Huáng chá (hwang-chah): Yellow tea. Like white tea, you can find it in China, but it isn’t very popular. The yellow tea that I have tried has been pretty plain, but I do not want to give it a bad reputation. If you have had a yellow tea that you particularly like, please leave me the name in the comments below.
Huā chá (Hwaah-chah): Flower tea. This is the only tea variety that does not come from a tea plant. This variety consists of flowers that are added to water to give flavor. The most common types of flowers are rosebuds (they make for a somewhat bitter tea) and chrysanthemums. While attractive, flower tea is some of the cheapest tea that you can buy, so if you are being quoted a price that seems expensive or along the lines of the average tea – you are being taken.
Don’t Be Afraid to Ask to Try The Teas – Trying the teas is often central to the shopping experience. Shop-keepers will not begrudge you the opportunity to try different teas and indeed, will welcome the opportunity to push you into more expensive categories once they reveal to you the merits of trading up. If you are in a store that seems to have the infrastructure to allow you to sample teas (i.e. not at a counter in a shopping mall) – such as oddly shaped wooden tables that allow water to runoff into one place – ask to try certain teas. The way to ask to try a tea is to say – cháng yī cháng (chahng-ee-chahng) or more properly wŏ kĕyĭ cháng yī cháng (woe kuh-yee chahng-ee-chahng). This question may lead you to be escorted to a seat to try the teas or the response may be – nĭ kĕyĭ kàn yī kàn – which means you can’t try the teas, but you can look at them. If you aren’t permitted to try a tea, don’t be afraid to get up close to the tea and smell it. If you do get a chance to taste the teas, the process will allow you to note the differences between the varieties and to determine whether you can tell the difference between a good tea and a bad tea before you spend $1 per gram on a first-class xī hú lóng jĭng tea. I am always amazed by how much tea is spilled while sampling; it is a sight to see.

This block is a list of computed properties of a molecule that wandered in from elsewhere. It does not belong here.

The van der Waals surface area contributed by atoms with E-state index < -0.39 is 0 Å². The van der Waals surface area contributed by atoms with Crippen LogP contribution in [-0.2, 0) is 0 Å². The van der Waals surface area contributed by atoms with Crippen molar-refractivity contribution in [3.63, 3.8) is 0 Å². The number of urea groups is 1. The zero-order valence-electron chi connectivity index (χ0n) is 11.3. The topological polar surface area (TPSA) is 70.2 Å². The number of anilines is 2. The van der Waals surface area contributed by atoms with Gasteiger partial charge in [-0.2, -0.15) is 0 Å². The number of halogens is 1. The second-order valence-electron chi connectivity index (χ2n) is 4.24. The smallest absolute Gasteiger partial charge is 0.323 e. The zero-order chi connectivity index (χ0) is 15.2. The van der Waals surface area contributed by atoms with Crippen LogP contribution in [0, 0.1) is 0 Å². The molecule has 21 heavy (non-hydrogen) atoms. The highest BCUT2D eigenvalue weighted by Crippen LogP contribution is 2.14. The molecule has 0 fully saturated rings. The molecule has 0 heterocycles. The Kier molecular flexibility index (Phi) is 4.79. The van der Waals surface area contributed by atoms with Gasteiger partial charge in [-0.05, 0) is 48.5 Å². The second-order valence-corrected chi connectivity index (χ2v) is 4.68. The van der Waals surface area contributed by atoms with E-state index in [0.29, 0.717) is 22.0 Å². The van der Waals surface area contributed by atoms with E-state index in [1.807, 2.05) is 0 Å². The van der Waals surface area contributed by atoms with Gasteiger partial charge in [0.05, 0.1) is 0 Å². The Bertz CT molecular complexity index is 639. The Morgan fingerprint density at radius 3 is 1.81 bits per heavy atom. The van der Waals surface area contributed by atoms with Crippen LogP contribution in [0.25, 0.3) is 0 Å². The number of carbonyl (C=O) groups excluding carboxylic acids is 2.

Prices Are Not Quoted In The Metric System – The prices quoted on the tea drums will be per 500 grams in the metric system not per kilo. The standard Chinese weight (jīn) is half a kilo. So if you are buying a good tea that costs a 1,000 yuan per the quoted price on the drum – this price corresponds to one jīn. So if you ask for 100 grams (kè), you are actually asking for 20% of a jīn, rather than 10% of a kilo. In other words, you will be buying 200 yuan worth of tea rather than 100 yuan worth. To make things more confusing, the scales used throughout China are on the metric system, so it will show that you are buying 100 grams, but you will be quoted a price that is double what you thought it would be. This is the case from Xinjiang to Shanghai whether you are buying fruit, fish or anything by weight. Understand that this is the case – you aren’t being screwed because you are a foreigner.
While I am usually a voracious bargainer, tea is one area where I usually restrain myself from bargaining. This is particularly the case if I have tried many teas in the shopping process. At places such as Wuyutai, negotiating is not an option and the prices are clearly posted. At a more humble store, where there may be no prices clearly posted, a subtle way of negotiating would be to ask for prices of teas you don’t really want and be silent or look somewhat displeased. And then ask for prices on the teas that you do want. If the prices seem outrageous in comparison to some of those discussed above, you should feel free to walk away.